Set up Tax-favored Retirement Plan

If your business doesn’t already have a retirement plan, now might be the time to take the plunge. Current retirement plan rules allow for significant deductible contributions. Even if your business is only part-time or something you do on the side, contributing to a SEP-IRA or SIMPLE-IRA can enable you to reduce your current tax load while increasing your retirement savings. With a SEP-IRA, you generally can contribute up to 20% of your self-employment earnings, with a maximum contribution of $53,000 for 2015. A SIMPLE-IRA, on the other hand, allows you to set aside up to $12,500 for 2015 plus an employer match that could potentially be the same amount. In addition, if you will be age 50 or older as of year-end, you can contribute an additional $3,000 to a SIMPLE-IRA.

Take Advantage of Expected Extensions of Important Business Breaks 
(But Be Prepared to Act Fast)

Several very favorable business tax provisions may dictate taking action between now and year-end. As this was written, these breaks had expired. However, Congress may once again extend them through this year. That could happen relatively late in the year, and you may have to move quickly to take advantage.

  • Big Section 179 Deduction. Under the Section 179 deduction privilege, an eligible business can often claim first-year depreciation write-offs for the entire cost of new and used equipment and software additions and eligible real property costs. For tax years beginning in 2015, the maximum Section 179 deduction is currently only $25,000. However, Congress will likely increase the maximum allowance for tax years beginning in 2015 to $500,000 (same as for 2010–2014).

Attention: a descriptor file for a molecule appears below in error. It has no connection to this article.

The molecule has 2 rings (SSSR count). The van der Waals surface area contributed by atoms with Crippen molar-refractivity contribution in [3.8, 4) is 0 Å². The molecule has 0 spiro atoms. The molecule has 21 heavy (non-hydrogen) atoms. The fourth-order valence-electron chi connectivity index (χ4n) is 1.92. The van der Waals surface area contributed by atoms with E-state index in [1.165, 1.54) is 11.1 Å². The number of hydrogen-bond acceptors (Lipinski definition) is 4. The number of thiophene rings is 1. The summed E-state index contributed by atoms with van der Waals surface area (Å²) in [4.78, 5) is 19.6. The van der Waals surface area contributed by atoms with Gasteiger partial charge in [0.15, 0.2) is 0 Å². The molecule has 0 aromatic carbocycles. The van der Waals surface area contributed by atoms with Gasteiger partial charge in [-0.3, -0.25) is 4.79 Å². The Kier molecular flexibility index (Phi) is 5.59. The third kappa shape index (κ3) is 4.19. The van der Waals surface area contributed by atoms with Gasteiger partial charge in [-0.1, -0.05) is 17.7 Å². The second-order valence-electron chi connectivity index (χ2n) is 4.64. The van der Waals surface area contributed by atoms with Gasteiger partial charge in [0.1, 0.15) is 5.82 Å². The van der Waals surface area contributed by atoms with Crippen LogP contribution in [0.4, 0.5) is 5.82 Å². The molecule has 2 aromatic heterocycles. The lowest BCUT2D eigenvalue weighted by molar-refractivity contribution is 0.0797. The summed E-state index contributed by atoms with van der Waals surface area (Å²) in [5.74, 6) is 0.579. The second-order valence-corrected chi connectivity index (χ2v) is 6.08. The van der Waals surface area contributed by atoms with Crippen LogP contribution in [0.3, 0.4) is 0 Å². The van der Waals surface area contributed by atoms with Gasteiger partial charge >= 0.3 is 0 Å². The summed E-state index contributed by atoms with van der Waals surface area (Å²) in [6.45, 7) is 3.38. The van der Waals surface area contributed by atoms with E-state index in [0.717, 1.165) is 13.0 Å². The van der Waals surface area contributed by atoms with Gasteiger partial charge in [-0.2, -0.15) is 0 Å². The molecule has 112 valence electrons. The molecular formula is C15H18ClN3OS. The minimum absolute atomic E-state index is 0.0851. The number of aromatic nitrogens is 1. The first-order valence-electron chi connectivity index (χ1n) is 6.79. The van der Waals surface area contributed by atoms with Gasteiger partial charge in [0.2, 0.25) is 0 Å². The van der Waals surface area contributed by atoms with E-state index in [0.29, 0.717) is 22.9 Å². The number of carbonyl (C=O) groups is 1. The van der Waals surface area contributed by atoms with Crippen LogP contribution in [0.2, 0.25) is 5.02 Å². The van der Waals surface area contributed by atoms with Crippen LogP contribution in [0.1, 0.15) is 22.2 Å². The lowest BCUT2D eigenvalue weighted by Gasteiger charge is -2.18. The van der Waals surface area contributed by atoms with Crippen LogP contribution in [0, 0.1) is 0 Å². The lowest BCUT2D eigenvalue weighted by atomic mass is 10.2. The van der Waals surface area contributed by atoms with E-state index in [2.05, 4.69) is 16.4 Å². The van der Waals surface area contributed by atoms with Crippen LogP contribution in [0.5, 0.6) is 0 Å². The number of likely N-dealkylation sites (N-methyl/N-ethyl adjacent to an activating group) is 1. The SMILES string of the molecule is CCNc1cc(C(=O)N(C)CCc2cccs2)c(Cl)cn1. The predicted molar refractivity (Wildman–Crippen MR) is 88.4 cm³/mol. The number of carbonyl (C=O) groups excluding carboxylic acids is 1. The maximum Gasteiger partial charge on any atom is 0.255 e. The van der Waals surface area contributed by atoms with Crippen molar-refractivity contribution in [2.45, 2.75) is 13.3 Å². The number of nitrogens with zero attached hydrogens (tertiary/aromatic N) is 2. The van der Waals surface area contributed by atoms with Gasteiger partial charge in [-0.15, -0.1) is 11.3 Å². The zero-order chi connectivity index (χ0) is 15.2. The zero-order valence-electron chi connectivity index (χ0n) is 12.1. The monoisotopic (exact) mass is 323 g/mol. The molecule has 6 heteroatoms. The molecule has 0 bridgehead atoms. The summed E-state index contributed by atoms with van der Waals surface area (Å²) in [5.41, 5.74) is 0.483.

Note: You cannot claim a Section 179 write-off that would create or increase an overall tax loss from your business. Please contact us if you think this might be an issue for your operation.

  • Section 179 Deduction for Real Estate Expenditures. Real property improvement costs are generally ineligible for the Section 179 deduction privilege. However, a temporary exception applied to tax years beginning in 2010–2014. The exception expired at the end of 2014, but we expect it to be extended to cover qualifying real estate expenditures placed in service in tax years beginning in 2015. If that happens, your business could immediately deduct up to $250,000 of qualified costs for restaurant buildings and improvements to interiors of retail and leased nonresidential buildings.

Note: Once again, you can’t claim a Section 179 write-off that would create or increase an overall business tax loss.

  • 50% First-year Bonus Depreciation. Above and beyond the Section 179 deduction, your business can also claim first-year bonus depreciation equal to 50% of the cost of most new (not used) equipment and software placed in service by December 31 of this year—assuming the 50% bonus deprecation break is extended to cover qualifying assets placed in service in calendar-year 2015. We expect that to happen, but it could be late in the year. If so, be prepared to act fast to take advantage.

Note: 50% bonus depreciation deductions can create or increase a Net Operating Loss (NOL) for your business’s 2015 tax year. You can then carry back the NOL to 2013 and/or 2014 and collect a refund of taxes paid in one or both those years. Please contact us for details on the interaction between asset additions and NOLs.

Don’t Overlook Estate Planning

For 2015, the unified federal gift and estate tax exemption is $5.43 million, and the federal estate tax rate is a historically reasonable 40%. Even if you already have an estate plan, it may need updating to reflect the current estate and gift tax rules. Also, you may need to make some changes that have nothing to do with taxes. Contact us if you are considering the update of your estate plan.